I took a few hours off in the middle of last week to go to a Claude Monet exhibit at the Denver Art Museum. Wandering throughout the exhibit with the other Tuesday morning patrons, it struck me that maybe Monet was less interested in the subject of his painting and more interested in how that subject changed in an ever-evolving environment. The sun would set, a cloud would migrate overhead, water lilies would be illuminated by the late afternoon glow, London fog would roll in. Perhaps because he wasn’t painting subjects but instead painting moments, he could fall in love with the same subject at a different moment and become entranced by it all over again (like his collection of water lily paintings).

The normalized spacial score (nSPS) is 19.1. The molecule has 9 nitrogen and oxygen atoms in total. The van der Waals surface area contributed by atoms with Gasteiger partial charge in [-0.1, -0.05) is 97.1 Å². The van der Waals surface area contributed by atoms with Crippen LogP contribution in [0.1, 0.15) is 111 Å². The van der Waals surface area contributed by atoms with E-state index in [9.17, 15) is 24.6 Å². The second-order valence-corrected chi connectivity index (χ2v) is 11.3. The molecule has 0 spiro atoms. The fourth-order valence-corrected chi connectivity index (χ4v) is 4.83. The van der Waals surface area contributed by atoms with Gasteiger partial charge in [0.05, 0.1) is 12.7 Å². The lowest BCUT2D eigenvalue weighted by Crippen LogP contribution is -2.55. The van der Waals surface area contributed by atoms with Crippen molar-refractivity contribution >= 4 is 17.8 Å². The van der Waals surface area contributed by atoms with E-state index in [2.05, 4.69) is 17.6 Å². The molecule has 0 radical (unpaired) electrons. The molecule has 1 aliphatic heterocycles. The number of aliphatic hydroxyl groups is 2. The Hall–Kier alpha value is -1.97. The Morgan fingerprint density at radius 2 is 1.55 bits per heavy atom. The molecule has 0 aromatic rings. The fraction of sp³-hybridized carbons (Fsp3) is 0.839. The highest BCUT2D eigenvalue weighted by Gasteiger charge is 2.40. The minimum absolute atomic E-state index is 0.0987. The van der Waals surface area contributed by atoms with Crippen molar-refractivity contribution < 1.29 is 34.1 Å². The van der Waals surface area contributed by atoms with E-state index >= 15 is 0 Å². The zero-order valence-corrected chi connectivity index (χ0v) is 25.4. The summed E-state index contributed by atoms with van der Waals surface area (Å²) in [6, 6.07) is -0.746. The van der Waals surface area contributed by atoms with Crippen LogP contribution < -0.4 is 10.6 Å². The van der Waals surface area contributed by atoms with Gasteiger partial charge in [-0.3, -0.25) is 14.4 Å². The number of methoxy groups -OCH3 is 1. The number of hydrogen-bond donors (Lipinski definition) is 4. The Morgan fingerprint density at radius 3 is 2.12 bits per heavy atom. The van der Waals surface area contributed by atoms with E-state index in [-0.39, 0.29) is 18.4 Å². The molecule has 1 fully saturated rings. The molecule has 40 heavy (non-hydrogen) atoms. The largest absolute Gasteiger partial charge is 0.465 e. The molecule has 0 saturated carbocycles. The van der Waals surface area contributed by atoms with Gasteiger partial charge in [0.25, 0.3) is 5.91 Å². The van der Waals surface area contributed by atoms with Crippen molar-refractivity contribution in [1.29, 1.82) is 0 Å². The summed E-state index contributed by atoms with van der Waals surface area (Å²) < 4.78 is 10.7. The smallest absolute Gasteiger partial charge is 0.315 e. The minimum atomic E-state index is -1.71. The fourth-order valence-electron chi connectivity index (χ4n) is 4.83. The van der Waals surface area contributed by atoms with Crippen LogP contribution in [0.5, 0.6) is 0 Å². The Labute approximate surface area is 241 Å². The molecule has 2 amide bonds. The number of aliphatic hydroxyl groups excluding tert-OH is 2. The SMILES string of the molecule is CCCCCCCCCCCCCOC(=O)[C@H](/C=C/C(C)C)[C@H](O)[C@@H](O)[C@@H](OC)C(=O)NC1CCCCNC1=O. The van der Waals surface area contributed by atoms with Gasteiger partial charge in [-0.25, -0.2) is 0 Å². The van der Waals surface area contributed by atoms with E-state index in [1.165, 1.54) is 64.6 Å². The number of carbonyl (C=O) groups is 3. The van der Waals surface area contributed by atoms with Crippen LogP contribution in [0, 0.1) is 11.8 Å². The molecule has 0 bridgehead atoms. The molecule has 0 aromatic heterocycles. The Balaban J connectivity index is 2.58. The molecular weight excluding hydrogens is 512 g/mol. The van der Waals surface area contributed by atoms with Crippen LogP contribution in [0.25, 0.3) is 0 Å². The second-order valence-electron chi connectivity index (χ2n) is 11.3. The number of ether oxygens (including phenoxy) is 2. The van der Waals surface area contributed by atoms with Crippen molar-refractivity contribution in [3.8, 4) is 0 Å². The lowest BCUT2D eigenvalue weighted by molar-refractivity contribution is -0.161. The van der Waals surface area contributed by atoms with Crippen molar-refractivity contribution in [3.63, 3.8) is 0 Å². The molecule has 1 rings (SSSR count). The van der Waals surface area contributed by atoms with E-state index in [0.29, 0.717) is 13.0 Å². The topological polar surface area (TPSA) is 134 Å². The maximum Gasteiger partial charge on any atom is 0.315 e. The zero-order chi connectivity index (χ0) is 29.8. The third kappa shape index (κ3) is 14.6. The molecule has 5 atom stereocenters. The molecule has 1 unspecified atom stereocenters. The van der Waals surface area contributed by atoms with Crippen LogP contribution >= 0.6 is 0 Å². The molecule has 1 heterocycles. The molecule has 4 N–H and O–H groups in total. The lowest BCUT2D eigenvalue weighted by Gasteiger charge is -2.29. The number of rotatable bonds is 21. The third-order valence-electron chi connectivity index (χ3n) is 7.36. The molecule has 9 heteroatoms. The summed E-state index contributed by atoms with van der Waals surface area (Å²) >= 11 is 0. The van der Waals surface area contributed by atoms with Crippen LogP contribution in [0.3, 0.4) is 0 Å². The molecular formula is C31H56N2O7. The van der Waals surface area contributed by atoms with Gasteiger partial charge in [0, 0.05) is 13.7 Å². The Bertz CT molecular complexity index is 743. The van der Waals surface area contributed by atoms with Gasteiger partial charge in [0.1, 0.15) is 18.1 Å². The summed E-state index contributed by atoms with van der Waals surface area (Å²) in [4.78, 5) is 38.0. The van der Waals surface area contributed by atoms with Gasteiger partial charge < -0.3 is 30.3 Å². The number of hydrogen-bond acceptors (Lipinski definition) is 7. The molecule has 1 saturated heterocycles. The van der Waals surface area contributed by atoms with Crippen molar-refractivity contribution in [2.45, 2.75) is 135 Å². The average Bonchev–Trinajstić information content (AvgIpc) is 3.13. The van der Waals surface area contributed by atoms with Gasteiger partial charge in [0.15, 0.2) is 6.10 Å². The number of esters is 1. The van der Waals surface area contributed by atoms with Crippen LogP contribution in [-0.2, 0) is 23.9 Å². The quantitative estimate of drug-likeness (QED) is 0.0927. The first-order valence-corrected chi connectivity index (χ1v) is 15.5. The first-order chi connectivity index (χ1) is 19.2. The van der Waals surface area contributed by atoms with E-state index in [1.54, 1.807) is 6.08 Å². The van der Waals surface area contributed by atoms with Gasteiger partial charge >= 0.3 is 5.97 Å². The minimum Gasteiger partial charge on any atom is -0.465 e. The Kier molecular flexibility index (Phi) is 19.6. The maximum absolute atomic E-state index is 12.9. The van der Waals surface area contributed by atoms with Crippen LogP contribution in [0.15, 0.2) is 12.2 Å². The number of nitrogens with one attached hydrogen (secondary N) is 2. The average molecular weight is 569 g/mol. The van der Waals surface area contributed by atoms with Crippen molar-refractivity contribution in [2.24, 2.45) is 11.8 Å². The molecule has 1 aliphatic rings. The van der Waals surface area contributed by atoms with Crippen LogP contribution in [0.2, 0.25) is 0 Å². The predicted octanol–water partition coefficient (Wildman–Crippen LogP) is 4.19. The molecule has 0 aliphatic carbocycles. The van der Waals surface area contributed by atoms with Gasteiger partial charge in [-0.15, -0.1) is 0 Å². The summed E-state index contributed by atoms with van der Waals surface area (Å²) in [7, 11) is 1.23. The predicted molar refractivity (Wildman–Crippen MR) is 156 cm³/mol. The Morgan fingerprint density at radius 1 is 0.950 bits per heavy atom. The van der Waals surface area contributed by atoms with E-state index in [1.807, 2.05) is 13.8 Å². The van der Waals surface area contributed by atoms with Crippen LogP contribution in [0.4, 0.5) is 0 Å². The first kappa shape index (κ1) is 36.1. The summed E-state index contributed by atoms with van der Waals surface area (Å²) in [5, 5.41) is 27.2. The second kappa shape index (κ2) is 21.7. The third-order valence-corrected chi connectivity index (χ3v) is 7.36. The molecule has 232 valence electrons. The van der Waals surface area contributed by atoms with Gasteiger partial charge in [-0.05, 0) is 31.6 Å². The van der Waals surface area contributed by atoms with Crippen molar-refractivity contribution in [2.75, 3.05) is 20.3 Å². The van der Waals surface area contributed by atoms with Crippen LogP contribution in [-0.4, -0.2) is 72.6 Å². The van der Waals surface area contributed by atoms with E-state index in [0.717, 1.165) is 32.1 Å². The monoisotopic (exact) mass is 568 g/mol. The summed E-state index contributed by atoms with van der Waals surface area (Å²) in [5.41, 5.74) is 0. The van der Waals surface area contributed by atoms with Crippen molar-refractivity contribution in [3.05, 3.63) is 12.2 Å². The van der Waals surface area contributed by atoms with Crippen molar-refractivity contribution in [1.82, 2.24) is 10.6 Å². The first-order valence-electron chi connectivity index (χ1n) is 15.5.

Maybe that’s the essence of being an impressionist painter: not being obsessed with exactitude of a subject but more intrigued by capturing its fleeting essence…the impression of something that never occupies the same moment twice. It made me wonder if there is virtue in capturing the ephemeral thing imprecisely instead of capturing the static thing precisely. Maybe our pursuit of perfection gets in our way of noticing those in-between moments in ourselves, in our families, in our artwork when the light changes and the same thing is recast and new colors show through.